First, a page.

Wednesday, February 8, 2012

Pass on the salt, please.

We all know what February 14 is, but do you know that February is Heart month?  While February 14 is all about taking care of your loved ones heart with romantic dinners and  red roses and dark chocolate, every other day in February should be about taking care of your heart.  "How?" you ask.  Here's how:  by putting healthy foods in your body or better yet, leaving unhealthy foods out.  No not vodka or tequila...I'm talking about salt.  Salt is the main source of sodium for most people, and sodium increases the risk of high blood pressure, a major cause of heart disease and stroke. 

In honor of American Heart Month, the February edition of CDC Vital Signs focuses on the amount of sodium in Americans' diets and what we can do to reduce it.  90% of Americans get too much sodium in their diet.  No surprise there.  What may come as a surprise is that according to the CDC only 10 foods account for over 40% of the sodium in our diet and the bigger surprise is that bread and rolls top the list. 
"Breads and rolls aren't really saltier than many of the other foods, but people tend to eat a lot of them", said Mary Cogswell, a CDC senior scientist who co-authored the report.

According to the CDC report (based on surveys of more than 7,200 people in 2007 and 2008, including nearly 3,000 children) more than 40% of sodium comes from the following 10 types of foods: breads and rolls, cold cuts and cured meats such as deli or packaged ham or turkey, pizza, fresh and processed poultry, soups, sandwiches such as cheeseburgers, cheese, pasta dishes (not including mac and cheese), meat mixed dishes such as meat loaf with tomato sauce, and snacks such as chips, pretzels, and popcorn.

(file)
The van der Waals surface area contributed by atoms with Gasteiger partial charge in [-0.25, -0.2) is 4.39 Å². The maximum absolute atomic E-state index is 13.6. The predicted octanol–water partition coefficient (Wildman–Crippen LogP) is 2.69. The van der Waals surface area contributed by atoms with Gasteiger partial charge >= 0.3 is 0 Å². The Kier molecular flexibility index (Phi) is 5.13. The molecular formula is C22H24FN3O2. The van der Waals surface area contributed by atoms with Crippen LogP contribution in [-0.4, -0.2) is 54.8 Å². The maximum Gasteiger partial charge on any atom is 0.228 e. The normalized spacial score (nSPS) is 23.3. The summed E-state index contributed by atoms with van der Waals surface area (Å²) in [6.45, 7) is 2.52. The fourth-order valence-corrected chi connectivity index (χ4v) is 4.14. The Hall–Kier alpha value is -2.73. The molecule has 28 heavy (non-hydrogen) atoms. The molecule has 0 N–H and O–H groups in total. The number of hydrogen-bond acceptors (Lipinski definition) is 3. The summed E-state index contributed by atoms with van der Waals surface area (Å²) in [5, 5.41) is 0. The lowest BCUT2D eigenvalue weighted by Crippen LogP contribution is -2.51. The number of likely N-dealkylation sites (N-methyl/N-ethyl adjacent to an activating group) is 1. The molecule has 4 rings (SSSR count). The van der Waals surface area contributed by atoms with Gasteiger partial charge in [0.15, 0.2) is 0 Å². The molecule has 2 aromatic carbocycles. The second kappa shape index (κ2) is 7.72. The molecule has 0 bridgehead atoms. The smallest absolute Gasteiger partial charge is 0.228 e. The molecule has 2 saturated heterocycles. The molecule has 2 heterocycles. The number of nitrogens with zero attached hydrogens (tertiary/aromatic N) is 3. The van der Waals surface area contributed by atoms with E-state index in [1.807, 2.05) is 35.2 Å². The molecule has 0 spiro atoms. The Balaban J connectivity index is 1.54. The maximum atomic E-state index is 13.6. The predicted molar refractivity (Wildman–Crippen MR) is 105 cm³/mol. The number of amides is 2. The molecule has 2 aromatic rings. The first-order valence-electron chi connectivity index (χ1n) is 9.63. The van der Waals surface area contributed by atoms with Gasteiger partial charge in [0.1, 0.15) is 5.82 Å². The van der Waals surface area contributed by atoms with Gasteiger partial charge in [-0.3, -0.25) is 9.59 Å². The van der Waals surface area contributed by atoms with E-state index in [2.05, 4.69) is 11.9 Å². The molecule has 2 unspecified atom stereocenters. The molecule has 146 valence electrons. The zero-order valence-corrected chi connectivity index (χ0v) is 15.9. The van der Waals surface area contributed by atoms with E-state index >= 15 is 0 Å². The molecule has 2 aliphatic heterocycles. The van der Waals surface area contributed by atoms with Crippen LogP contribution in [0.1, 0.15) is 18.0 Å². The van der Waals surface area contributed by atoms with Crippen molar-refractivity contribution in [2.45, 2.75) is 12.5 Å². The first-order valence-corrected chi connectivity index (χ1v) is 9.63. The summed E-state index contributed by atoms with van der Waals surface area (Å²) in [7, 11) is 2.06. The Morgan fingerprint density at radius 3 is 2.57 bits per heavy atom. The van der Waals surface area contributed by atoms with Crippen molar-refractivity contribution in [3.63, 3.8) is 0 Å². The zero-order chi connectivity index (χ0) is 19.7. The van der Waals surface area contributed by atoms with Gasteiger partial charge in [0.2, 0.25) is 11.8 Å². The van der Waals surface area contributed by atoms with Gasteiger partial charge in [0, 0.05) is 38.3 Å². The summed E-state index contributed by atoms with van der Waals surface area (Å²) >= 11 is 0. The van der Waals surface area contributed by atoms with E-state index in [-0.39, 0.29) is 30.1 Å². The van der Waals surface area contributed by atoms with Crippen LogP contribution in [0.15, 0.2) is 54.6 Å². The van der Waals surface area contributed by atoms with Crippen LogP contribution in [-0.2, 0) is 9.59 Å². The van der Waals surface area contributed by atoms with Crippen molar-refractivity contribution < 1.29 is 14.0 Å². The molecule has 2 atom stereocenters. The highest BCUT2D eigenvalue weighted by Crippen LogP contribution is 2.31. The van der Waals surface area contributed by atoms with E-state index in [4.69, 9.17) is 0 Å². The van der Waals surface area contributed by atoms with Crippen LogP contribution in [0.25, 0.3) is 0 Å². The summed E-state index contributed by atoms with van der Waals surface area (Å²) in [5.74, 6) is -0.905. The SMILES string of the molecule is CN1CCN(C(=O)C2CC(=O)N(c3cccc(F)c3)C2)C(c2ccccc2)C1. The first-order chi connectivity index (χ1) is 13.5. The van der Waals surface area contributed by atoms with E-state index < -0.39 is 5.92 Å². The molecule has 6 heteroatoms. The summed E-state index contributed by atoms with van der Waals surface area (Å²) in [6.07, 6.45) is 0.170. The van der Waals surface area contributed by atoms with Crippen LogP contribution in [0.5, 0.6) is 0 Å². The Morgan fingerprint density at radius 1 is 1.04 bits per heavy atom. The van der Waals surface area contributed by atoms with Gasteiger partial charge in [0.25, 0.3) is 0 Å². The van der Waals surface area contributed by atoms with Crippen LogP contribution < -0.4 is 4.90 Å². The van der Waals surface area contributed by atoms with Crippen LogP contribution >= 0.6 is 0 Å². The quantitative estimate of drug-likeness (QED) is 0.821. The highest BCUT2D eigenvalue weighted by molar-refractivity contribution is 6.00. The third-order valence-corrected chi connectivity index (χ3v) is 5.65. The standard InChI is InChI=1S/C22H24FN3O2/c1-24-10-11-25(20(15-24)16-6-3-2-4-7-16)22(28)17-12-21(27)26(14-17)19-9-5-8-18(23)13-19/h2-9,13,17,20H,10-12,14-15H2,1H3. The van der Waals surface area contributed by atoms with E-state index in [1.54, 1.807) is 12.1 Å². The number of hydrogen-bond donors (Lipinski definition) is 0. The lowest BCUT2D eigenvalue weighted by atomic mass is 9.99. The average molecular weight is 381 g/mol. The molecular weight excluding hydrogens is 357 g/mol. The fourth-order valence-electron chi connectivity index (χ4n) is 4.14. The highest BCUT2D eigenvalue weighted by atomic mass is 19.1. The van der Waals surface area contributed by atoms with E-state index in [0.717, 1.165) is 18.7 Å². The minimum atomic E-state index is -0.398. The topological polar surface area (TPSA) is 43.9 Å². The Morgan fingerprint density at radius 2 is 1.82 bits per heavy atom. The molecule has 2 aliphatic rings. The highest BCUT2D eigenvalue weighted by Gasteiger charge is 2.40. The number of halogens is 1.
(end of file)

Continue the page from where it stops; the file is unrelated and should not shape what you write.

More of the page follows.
Health officials say most get too much salt, mostly from processed and restaurant foods - not added from the salt shaker.  "People can choose how much salt to add to their food at the table. They can't take it out once it's there," CDC Director Dr. Thomas Frieden said.

So what can you do?  There are many thing, but one of the most important, is to read labels.  Check the nutrition facts label on processed food products.  Different brands of the same foods may have different sodium levels.  A slice of bread can vary from 80 mg to 230 mg, while chicken noodle soup can vary as much as 830 mg. 

Look for hidden sources of sodium in recipes.  I worked on healthy recipe development project this past year and was stunned when I read the nutrition facts for seasoned bread crumbs.  1/4 cup of seasoned bread crumbs contained over 400 mg of sodium.  Just think about how many bread crumbs you use when making meat loaf, or breading chicken.  By simply making the switch to plain, no sodium or even Panko bread crumbs,  you're doing your heart a big favor.

Of course you should try to cook more from scratch, avoid processed foods when possible and eat lots of fruits and veggies.   It really comes back to the same thing when we talk about diet.  Get educated and make smart choices.  Your heart will love you for it.

For more information on sodium in your diet, check out CDC VitalSigns February 2012.

No comments:

Post a Comment